Have a drink with: The All Writs Act
Ain’t no party like a statutory party, because a statutory party
is subject to judicial review.
Don’t give it: your iPhone passcode
Beginning with the iOS8 version of its operating system, Apple has used encryption that makes it impossible for anyone but the user to access the passcode-protected information on their iPhone. Yesterday, a California district court issued an order asking Apple to create a bypass by which the FBI could access information on a recovered iPhone linked to the December shootings in San Bernardino, citing the All Writs Act – a piece of legislation derived from the Judiciary Act of 1789 – as legal basis.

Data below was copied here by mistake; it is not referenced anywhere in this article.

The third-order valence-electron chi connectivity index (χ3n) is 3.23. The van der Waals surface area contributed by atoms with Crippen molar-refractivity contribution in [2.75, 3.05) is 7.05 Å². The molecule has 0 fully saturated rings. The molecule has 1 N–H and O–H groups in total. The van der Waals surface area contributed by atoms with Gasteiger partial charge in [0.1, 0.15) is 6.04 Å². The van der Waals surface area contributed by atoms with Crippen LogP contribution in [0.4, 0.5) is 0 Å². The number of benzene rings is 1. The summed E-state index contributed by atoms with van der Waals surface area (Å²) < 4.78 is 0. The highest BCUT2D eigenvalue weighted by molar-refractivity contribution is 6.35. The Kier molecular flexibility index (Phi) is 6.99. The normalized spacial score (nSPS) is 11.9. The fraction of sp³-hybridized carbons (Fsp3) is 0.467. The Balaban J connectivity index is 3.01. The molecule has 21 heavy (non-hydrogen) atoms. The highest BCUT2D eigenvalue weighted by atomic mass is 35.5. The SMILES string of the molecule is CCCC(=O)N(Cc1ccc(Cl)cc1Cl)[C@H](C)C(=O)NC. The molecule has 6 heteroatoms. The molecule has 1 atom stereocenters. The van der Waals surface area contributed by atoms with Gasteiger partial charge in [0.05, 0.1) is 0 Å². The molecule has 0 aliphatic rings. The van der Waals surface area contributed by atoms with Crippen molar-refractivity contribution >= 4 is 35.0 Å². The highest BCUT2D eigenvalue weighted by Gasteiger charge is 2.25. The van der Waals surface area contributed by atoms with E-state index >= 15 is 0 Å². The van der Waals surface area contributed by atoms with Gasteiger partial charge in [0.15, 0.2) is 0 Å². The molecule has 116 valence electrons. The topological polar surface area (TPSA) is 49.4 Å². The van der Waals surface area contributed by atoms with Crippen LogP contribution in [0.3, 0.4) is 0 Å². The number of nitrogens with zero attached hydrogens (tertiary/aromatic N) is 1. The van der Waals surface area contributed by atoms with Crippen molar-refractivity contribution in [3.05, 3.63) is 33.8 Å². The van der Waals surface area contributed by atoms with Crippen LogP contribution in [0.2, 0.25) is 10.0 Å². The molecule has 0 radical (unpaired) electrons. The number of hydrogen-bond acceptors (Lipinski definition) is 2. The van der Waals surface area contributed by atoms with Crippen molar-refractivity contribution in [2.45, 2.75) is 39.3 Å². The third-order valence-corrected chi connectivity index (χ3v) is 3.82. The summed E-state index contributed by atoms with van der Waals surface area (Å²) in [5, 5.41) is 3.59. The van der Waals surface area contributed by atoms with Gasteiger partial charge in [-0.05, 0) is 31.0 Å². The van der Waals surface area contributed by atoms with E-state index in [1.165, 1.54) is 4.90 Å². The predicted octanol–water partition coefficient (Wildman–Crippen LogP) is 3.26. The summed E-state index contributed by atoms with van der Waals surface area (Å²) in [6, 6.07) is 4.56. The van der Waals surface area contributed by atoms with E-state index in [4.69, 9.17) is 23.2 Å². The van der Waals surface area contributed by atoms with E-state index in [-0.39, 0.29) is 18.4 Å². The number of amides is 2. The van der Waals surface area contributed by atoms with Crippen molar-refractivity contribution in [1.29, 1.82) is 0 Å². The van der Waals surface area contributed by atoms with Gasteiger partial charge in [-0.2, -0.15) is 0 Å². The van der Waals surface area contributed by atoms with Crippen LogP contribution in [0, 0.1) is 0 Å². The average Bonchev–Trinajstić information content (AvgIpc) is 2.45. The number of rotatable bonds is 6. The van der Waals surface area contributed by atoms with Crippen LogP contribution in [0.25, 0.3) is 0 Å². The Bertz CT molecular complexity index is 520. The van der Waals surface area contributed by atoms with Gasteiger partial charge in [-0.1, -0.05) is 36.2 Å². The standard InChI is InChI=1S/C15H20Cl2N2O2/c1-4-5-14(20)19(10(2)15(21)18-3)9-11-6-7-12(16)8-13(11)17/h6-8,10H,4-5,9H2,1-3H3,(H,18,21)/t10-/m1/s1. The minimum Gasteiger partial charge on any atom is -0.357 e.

In an open letter Apple has opposed the order, citing the integrity of its customer relationships and the sanctity of customer information.
This is fascinating, and on the bleeding edge of technology, privacy, law and communication as they intersect in the 21st century. But in the meantime, wait: did that say 1789? Are we really going after an iPhone with a muzzle-loader?